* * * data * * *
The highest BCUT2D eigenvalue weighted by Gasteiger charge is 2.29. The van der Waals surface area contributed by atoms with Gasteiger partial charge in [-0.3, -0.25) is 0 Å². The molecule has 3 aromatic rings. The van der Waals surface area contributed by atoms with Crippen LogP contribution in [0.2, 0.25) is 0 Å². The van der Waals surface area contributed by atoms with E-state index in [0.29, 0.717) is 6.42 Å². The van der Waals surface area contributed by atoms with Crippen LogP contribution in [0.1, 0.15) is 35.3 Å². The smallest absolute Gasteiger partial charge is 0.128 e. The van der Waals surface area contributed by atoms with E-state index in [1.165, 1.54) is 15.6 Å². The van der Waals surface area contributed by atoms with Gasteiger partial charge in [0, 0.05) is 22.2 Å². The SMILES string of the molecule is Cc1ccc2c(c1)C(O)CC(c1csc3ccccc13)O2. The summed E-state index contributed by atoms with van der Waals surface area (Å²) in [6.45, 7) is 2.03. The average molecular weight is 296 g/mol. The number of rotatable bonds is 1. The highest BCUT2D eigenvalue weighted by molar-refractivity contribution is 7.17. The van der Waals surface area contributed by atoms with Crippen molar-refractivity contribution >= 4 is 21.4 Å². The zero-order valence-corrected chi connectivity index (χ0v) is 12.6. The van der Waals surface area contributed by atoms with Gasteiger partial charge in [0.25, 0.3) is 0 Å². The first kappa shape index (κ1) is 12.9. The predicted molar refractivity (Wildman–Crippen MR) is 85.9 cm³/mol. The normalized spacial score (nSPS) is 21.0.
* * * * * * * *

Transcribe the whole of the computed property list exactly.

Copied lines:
The highest BCUT2D eigenvalue weighted by Gasteiger charge is 2.29. The van der Waals surface area contributed by atoms with Gasteiger partial charge in [-0.3, -0.25) is 0 Å². The molecule has 3 aromatic rings. The van der Waals surface area contributed by atoms with Crippen LogP contribution in [0.2, 0.25) is 0 Å². The van der Waals surface area contributed by atoms with E-state index in [0.29, 0.717) is 6.42 Å². The van der Waals surface area contributed by atoms with Crippen LogP contribution in [0.1, 0.15) is 35.3 Å². The smallest absolute Gasteiger partial charge is 0.128 e. The van der Waals surface area contributed by atoms with E-state index in [1.165, 1.54) is 15.6 Å². The van der Waals surface area contributed by atoms with Gasteiger partial charge in [0, 0.05) is 22.2 Å². The SMILES string of the molecule is Cc1ccc2c(c1)C(O)CC(c1csc3ccccc13)O2. The summed E-state index contributed by atoms with van der Waals surface area (Å²) in [6.45, 7) is 2.03. The average molecular weight is 296 g/mol. The number of rotatable bonds is 1. The highest BCUT2D eigenvalue weighted by molar-refractivity contribution is 7.17. The van der Waals surface area contributed by atoms with Crippen molar-refractivity contribution >= 4 is 21.4 Å². The zero-order valence-corrected chi connectivity index (χ0v) is 12.6. The van der Waals surface area contributed by atoms with Gasteiger partial charge in [0.25, 0.3) is 0 Å². The first kappa shape index (κ1) is 12.9. The predicted molar refractivity (Wildman–Crippen MR) is 85.9 cm³/mol. The normalized spacial score (nSPS) is 21.0.